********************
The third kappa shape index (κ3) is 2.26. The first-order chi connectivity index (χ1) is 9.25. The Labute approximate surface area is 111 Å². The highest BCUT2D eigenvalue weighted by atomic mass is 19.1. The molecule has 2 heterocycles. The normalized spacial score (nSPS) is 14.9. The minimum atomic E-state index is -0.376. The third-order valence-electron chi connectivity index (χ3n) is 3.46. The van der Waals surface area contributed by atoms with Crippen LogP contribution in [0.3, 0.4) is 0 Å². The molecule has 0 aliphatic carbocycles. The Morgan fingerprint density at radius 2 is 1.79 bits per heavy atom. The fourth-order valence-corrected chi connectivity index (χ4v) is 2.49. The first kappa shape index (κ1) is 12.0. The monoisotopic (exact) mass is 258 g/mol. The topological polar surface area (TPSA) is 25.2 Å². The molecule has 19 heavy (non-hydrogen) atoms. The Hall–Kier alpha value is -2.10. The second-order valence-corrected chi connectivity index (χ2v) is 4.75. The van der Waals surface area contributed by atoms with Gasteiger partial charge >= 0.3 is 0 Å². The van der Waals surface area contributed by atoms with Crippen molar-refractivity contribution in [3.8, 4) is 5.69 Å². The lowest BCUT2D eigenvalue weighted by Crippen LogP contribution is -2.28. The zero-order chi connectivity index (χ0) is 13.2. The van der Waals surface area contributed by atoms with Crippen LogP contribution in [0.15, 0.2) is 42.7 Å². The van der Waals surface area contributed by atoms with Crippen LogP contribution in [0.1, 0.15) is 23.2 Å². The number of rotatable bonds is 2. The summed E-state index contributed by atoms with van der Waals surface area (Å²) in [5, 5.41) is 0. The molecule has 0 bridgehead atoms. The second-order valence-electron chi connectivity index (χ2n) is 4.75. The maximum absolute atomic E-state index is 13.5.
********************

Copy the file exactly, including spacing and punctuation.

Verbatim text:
The third kappa shape index (κ3) is 2.26. The first-order chi connectivity index (χ1) is 9.25. The Labute approximate surface area is 111 Å². The highest BCUT2D eigenvalue weighted by atomic mass is 19.1. The molecule has 2 heterocycles. The normalized spacial score (nSPS) is 14.9. The minimum atomic E-state index is -0.376. The third-order valence-electron chi connectivity index (χ3n) is 3.46. The van der Waals surface area contributed by atoms with Crippen LogP contribution in [0.3, 0.4) is 0 Å². The molecule has 0 aliphatic carbocycles. The Morgan fingerprint density at radius 2 is 1.79 bits per heavy atom. The fourth-order valence-corrected chi connectivity index (χ4v) is 2.49. The first kappa shape index (κ1) is 12.0. The monoisotopic (exact) mass is 258 g/mol. The topological polar surface area (TPSA) is 25.2 Å². The molecule has 19 heavy (non-hydrogen) atoms. The Hall–Kier alpha value is -2.10. The second-order valence-corrected chi connectivity index (χ2v) is 4.75. The van der Waals surface area contributed by atoms with Gasteiger partial charge >= 0.3 is 0 Å². The van der Waals surface area contributed by atoms with Crippen molar-refractivity contribution in [3.8, 4) is 5.69 Å². The lowest BCUT2D eigenvalue weighted by Crippen LogP contribution is -2.28. The zero-order chi connectivity index (χ0) is 13.2. The van der Waals surface area contributed by atoms with Crippen LogP contribution in [0.15, 0.2) is 42.7 Å². The van der Waals surface area contributed by atoms with Crippen LogP contribution in [0.1, 0.15) is 23.2 Å². The number of rotatable bonds is 2. The summed E-state index contributed by atoms with van der Waals surface area (Å²) in [5, 5.41) is 0. The molecule has 0 bridgehead atoms. The second-order valence-electron chi connectivity index (χ2n) is 4.75. The maximum absolute atomic E-state index is 13.5.